Further, the Exchange proposes to amend subsection (a)(ii) of Supplementary Material .25 to Rule 70 to specify that discretionary instructions for Floor broker d-Quotes [11] are unavailable when the PBBO is crossed. To effectuate this change, the Exchange proposes to delete the phrase “at all times” following “Discretionary instructions are active” and add the phrase “unless the PBBO is crossed” following “during the trading day.” [12]

Finally, the Exchange proposes a technical amendment to correct a number sequence error in current subsections (iv) through (viii) of Rule 70.25(a). Subsection (iv) currently follows subsection (ii), which the Exchange proposes to re-number (iii). The remaining subsections (v) through (viii) would be re-numbered (iv) through (vii).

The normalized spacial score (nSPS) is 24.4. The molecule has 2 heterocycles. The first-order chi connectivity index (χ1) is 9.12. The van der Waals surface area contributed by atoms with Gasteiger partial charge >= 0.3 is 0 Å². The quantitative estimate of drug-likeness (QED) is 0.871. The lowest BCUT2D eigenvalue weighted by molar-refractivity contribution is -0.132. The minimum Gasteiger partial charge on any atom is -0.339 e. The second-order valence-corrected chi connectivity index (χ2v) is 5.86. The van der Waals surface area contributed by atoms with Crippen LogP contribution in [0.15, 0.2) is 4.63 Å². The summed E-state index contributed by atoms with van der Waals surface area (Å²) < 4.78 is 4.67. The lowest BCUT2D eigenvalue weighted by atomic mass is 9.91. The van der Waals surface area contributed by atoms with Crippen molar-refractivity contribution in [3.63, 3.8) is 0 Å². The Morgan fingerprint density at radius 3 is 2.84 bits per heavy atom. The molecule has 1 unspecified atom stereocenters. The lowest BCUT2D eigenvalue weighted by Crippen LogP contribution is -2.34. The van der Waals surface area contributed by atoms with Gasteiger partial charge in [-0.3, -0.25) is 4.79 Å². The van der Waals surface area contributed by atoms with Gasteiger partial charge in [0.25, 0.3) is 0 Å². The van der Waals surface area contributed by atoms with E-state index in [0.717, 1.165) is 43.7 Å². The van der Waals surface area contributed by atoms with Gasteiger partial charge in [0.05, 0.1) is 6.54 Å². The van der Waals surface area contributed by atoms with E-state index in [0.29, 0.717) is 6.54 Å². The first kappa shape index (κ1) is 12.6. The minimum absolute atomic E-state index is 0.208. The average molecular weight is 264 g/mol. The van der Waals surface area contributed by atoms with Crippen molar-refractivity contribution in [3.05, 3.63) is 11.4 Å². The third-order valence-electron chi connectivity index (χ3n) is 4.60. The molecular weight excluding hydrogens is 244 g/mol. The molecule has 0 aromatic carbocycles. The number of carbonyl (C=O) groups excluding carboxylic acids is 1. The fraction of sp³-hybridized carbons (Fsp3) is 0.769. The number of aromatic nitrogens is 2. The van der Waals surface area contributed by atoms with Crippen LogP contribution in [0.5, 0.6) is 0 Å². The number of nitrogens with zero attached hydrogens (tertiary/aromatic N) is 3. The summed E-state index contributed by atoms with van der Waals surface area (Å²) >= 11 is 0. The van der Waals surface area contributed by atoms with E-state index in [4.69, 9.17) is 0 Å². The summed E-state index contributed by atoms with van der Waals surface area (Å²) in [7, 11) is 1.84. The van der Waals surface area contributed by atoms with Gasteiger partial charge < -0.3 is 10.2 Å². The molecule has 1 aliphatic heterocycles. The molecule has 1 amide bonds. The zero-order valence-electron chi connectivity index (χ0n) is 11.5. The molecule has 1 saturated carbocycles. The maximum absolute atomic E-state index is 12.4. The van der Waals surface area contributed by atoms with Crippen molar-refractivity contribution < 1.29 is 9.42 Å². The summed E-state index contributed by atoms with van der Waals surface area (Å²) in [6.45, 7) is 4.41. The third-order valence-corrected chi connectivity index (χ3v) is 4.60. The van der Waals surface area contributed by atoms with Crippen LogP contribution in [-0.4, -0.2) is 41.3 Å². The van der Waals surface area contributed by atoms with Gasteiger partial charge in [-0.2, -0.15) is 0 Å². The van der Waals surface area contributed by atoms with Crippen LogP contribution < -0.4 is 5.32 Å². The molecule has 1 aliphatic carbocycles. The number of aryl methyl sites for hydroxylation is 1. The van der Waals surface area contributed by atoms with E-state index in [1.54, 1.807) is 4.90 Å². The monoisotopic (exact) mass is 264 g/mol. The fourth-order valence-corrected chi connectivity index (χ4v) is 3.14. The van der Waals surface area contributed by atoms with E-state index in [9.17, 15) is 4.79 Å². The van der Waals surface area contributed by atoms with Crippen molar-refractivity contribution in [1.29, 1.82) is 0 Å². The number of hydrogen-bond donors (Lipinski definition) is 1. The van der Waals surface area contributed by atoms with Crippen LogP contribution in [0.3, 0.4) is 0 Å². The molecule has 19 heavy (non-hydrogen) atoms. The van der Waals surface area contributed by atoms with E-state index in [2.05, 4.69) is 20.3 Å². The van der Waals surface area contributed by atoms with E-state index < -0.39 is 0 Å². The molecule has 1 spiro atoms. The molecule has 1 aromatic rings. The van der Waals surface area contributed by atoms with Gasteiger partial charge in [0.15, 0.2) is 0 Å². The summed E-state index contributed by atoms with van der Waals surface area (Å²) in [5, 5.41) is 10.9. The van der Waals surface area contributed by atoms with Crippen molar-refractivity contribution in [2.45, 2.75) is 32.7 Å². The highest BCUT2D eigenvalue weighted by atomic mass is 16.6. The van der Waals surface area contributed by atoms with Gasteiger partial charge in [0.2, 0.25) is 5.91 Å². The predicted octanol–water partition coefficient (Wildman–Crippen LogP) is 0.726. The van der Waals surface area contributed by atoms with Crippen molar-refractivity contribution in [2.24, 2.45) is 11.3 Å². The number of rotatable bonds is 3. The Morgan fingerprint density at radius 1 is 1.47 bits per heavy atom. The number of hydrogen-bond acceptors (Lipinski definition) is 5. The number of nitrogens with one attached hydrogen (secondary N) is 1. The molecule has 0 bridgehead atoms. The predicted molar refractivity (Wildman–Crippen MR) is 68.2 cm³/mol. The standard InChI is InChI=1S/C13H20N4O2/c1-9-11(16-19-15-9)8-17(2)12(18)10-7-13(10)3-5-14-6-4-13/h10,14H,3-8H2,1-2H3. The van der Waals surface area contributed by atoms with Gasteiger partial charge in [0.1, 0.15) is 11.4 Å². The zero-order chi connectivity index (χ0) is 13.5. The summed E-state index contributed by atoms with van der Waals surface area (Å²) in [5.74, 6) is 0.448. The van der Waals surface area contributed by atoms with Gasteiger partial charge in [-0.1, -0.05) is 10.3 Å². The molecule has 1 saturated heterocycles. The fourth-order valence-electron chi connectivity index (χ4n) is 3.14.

Rule 76

Rule 76 governs the execution of manual “cross” or “crossing” orders by Floor brokers on the Exchange trading Floor. Supplementary Material .10 of Rule 76 permits Floor Brokers to enter a cross transaction into their hand held device (“HHD”) and describes the operation by the Exchange of a quote minder function that monitors protected bids and offers to determine when the limit price assigned to the proposed crossed transaction is such that the orders may be executed consistent with Regulation NMS Rule 611.